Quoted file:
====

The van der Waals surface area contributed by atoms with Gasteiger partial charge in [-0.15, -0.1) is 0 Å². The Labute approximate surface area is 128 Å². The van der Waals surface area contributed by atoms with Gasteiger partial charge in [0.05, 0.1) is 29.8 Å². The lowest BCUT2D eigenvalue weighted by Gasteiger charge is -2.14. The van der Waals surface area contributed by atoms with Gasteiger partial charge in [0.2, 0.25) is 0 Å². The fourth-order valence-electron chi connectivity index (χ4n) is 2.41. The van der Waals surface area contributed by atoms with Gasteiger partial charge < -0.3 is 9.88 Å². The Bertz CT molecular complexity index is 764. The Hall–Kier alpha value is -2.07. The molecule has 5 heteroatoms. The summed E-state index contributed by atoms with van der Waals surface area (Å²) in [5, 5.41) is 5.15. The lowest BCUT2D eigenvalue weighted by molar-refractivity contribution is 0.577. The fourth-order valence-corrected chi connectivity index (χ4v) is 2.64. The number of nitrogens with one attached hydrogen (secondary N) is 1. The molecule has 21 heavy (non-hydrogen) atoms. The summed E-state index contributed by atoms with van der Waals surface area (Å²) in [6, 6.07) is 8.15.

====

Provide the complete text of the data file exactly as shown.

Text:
The van der Waals surface area contributed by atoms with Gasteiger partial charge in [-0.15, -0.1) is 0 Å². The Labute approximate surface area is 128 Å². The van der Waals surface area contributed by atoms with Gasteiger partial charge in [0.05, 0.1) is 29.8 Å². The lowest BCUT2D eigenvalue weighted by Gasteiger charge is -2.14. The van der Waals surface area contributed by atoms with Gasteiger partial charge in [0.2, 0.25) is 0 Å². The fourth-order valence-electron chi connectivity index (χ4n) is 2.41. The van der Waals surface area contributed by atoms with Gasteiger partial charge < -0.3 is 9.88 Å². The Bertz CT molecular complexity index is 764. The Hall–Kier alpha value is -2.07. The molecule has 5 heteroatoms. The summed E-state index contributed by atoms with van der Waals surface area (Å²) in [5, 5.41) is 5.15. The lowest BCUT2D eigenvalue weighted by molar-refractivity contribution is 0.577. The fourth-order valence-corrected chi connectivity index (χ4v) is 2.64. The number of nitrogens with one attached hydrogen (secondary N) is 1. The molecule has 21 heavy (non-hydrogen) atoms. The summed E-state index contributed by atoms with van der Waals surface area (Å²) in [6, 6.07) is 8.15.